Yahoo Bids Could Seriously Underwhelm

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Bids for Yahoo's core assets were expected to come in at between US$2 billion and $3 billion, far below prior estimates that it could fetch $4 billion to $8 billion at auction, The Wall Street Journal reported last week.

Verizon, which remains the leading candidate for Yahoo's assets, and other contenders met with CEO Marissa Mayer at the company's Sunnyvale, California, headquarters, according to the report, which cited sources familiar with the matter.

What they heard and saw in financial documents not publicly reported apparently has led them to a more conservative posture.

"What's being played out is a dance between Yahoo and prospective bidders," said Mike Jude, program manager at Stratecast/Frost & Sullivan.

"Yahoo wants to maximize the shareholder value by spinning off profitable pieces that could presumably stand on their own and continue to generate shareholder returns, but the more of these pieces it excludes from the core, the less the core is worth to bidders," he told the E-Commerce Times.

If Yahoo wants a higher price, it might have to include more valuable assets in the core package, but that could hurt shareholders looking to maximize their returns, Jude added.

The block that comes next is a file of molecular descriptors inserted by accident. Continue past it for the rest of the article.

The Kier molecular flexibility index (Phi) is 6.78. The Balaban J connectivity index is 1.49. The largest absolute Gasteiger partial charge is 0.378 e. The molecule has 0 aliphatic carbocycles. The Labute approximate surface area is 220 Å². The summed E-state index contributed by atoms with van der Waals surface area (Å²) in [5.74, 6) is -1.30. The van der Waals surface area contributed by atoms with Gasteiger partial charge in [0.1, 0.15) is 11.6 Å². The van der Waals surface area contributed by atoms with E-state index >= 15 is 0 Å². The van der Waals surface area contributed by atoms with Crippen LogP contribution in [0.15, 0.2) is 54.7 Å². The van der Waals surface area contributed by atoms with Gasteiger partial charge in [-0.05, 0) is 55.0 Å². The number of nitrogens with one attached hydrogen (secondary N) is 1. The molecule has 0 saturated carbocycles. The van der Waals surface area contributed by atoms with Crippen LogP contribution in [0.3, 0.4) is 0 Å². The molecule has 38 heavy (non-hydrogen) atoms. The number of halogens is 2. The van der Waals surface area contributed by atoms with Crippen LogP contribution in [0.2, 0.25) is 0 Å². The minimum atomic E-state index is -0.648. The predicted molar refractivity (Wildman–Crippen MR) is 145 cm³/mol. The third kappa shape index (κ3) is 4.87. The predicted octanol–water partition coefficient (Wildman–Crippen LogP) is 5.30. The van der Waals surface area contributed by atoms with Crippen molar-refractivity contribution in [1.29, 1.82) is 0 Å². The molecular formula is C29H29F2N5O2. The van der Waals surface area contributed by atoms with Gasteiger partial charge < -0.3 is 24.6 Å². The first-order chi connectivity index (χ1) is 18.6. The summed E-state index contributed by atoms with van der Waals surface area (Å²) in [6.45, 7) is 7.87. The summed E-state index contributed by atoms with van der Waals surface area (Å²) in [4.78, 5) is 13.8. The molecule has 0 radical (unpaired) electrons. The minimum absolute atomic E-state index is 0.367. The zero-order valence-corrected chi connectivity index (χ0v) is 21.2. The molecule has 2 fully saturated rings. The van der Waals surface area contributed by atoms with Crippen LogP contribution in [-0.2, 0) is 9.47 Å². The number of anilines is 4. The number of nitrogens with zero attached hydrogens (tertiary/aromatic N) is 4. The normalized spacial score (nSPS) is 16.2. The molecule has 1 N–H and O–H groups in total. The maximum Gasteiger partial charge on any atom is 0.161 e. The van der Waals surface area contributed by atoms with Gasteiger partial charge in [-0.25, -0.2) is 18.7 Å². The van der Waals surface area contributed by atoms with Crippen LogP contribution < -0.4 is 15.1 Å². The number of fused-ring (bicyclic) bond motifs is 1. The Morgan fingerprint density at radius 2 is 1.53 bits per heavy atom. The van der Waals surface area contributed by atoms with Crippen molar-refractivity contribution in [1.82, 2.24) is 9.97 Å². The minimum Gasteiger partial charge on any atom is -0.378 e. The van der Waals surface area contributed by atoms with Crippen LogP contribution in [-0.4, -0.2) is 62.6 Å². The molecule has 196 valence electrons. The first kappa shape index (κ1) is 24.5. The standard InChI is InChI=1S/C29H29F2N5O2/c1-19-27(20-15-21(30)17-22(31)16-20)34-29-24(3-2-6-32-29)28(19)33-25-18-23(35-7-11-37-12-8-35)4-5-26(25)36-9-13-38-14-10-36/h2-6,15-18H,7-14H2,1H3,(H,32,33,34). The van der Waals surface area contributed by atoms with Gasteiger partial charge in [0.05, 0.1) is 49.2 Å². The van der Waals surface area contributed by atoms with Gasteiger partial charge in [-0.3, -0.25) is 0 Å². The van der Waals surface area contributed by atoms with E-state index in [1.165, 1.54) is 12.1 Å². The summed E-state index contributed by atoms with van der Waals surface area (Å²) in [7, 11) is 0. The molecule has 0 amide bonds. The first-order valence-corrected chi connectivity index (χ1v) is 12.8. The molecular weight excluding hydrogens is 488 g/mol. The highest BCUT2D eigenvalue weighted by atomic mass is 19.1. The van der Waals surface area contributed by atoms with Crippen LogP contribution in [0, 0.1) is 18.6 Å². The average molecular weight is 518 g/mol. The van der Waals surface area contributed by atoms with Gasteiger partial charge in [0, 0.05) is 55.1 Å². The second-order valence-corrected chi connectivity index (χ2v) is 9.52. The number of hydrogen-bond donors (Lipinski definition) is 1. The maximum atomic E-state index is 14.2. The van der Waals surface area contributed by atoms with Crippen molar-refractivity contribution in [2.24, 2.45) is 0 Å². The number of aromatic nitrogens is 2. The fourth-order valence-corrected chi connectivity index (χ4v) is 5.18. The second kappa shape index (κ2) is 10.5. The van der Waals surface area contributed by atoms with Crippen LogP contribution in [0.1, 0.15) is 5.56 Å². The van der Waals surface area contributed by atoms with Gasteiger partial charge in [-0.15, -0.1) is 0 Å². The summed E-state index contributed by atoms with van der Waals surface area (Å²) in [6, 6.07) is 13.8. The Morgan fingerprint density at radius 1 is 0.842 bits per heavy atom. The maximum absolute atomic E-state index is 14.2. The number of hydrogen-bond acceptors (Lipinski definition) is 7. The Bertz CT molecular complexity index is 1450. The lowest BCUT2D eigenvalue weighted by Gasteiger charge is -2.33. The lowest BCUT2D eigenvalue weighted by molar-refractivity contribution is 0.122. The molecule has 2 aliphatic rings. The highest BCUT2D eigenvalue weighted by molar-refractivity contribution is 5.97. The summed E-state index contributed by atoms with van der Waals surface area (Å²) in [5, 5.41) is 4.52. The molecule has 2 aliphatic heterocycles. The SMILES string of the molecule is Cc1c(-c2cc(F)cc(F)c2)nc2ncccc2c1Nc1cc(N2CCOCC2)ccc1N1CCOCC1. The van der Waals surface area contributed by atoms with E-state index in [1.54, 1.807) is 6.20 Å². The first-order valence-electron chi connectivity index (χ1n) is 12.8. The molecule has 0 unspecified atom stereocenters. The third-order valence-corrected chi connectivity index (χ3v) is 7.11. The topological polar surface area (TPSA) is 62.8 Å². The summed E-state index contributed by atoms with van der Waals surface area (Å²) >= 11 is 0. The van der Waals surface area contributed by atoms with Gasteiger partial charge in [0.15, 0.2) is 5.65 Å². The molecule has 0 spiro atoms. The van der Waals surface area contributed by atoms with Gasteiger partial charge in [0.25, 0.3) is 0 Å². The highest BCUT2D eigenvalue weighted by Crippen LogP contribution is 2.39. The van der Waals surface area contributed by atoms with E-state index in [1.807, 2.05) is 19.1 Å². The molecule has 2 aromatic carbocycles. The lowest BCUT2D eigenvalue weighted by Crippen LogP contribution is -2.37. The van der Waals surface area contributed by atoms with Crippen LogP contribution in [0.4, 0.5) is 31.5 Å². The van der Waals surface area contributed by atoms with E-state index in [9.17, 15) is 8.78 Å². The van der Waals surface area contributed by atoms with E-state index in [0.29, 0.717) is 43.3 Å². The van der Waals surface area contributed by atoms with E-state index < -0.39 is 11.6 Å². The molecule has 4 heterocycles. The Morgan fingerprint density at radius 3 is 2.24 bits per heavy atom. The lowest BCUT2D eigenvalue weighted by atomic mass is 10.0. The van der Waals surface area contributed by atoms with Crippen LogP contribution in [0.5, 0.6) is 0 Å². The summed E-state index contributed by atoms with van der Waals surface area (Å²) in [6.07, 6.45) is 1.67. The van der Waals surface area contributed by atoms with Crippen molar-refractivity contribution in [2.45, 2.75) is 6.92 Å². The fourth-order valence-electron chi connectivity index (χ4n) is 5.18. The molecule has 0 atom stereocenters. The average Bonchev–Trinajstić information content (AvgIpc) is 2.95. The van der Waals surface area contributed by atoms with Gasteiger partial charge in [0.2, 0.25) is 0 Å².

Facing the threat of a proxy fight by activist investor group Starboard Value, Yahoo earlier this year agreed to add four independent directors to its board. What is not clear is how they may have influenced negotiations with potential suitors for the assets.

Among the assets in play -- or out of reach -- are Yahoo's stake in Alibaba; Yahoo Japan, which was long the subject of spinoff discussions; Yahoo's news business, which includes anchor Katie Couric and a well-respected financial and sports news operation; and Yahoo's valuable advertising business, Jude noted.

The relatively low offers for Yahoo's assets may have been influenced by what suitors heard about the future outlook, Charles King, principal analyst at Pund-IT, told the E-Commerce Times.

In recent weeks, Yahoo appears to have been more aggressive in promoting new video and mobile upgrades. At its recent NewFront event, the company revealed plans for high-quality video across its four vertical content platforms of news, sports, finance and lifestyle.

Video advertising was one of the fastest-growing segments of the company's business, up 64 percent in 2015 from the prior year, Chief Revenue Officer Lisa Utzschneider said earlier this month. Yahoo viewers were consuming 55 percent more video than a year ago and spending 85 percent more time with the content on average.

The next round of bids is scheduled for the first week of June, the Journal reported.

Other bidders are said to include TPG; Cavaliers owner and Quicken Loans founder Dan Gilbert, who reportedly is backed by billionaire Warren Buffett; and an investor group that includes Bain Capital, Vista Equity Partners and Ross Levinsohn, a former chief executive at Yahoo.

David Jones is a freelance writer based in Essex County, New Jersey. He has written for Reuters, Bloomberg, Crain's New York Business and The New York Times.

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